Tag: motorcycle safety

Late spring and early summer are a good time for drivers to note that motorcycles share the lane. They need to proceed cautiously at intersections and be mindful of blind spots. Equally significant, motorcyclists have to renew their commitment to smart and safe driving. Recreational riders hit the open road on weekends to enjoy the countryside and frugal commuters have plenty of incentives to brave traffic on anything from a Harley to a Vespa or a moped. Any effort to reduce motorcycle accidents will pay dividends by helping some families avoid heart attack following a serious injury or fatal accident.Have a look at motorcycle safety  for more info on this.

The Motorcycle Safety Foundation (MSF), an industry-sponsored group, designates May as the Motorcycle Awareness Month to promote basic rules that can be followed by riders to lessen the chance of an accident involving them:

Get trained and licensed appropriately. The MSF reports that only half of riders ever attend a certified safety course, and some never bother on their drivers license to get a motorcycle endorsement. Even experienced riders on a closed course should take the time to brush up on skills like counter steering and emergency stopping.

Wear a proper protective gear always. Riders are encouraged to use helmet and eye protection and make sure they donate even for short rides a heavy jacket, full-length pants and high boots. You can focus your attention on road hazards better when you are secure and well protected.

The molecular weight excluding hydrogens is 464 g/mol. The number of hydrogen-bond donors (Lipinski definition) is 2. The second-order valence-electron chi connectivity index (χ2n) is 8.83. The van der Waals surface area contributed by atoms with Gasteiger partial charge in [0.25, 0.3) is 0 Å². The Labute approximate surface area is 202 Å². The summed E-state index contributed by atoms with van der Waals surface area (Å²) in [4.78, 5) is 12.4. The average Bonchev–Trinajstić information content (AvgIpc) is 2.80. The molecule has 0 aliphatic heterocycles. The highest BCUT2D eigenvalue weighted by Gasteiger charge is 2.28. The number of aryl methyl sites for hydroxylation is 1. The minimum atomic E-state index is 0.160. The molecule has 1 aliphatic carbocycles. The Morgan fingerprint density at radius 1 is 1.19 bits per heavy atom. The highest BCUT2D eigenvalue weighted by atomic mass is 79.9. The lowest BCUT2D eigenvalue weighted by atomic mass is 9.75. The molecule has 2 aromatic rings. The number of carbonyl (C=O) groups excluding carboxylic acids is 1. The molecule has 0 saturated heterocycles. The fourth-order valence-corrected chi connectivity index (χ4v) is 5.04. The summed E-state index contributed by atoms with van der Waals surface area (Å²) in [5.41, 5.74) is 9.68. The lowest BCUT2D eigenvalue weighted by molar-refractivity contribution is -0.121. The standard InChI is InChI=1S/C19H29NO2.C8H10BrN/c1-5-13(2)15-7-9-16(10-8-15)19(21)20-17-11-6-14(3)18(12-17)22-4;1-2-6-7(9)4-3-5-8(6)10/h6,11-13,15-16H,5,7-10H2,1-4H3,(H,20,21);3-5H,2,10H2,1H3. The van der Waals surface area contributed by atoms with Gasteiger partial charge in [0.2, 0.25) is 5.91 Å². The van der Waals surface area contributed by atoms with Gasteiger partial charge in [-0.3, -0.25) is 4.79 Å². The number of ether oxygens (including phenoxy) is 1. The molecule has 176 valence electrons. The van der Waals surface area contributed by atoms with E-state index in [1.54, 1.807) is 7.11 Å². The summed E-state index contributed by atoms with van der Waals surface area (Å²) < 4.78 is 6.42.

Never take alcohol or any other medicine. Studies have shown that nearly half of the fatal motorcycle crashes involve a drinking rider, and a blood-alcohol content higher than 0.05 percent-lower than the legal level for adult riders in all states-multiplies the risk of an accident 40 times. The margin for error is thin razor and sober reflexes are no substitute.

Obey the traffic laws and never exceed the limits of your abilities. Even relatively small motorcycles speed up much faster than cars, and with a flick of the wrist, the quickest can break the law. A reckless impulse can cause death in seconds if a rider misses a curve, runs a light or fails to notice a gravel patch or other dangerous road condition.

But even the safest off-road rider faces risks beyond his control. The laws of physics place riders at a distinct disadvantage when motorcycles collide with or are hit by other motor vehicles powered by people who never saw them before. Where the negligence or recklessness of a car, van or truck driver causes an accident, the responsibility lies squarely on their shoulders, but issues such as whether or not the rider wore a helmet can complicate the legal recovery process.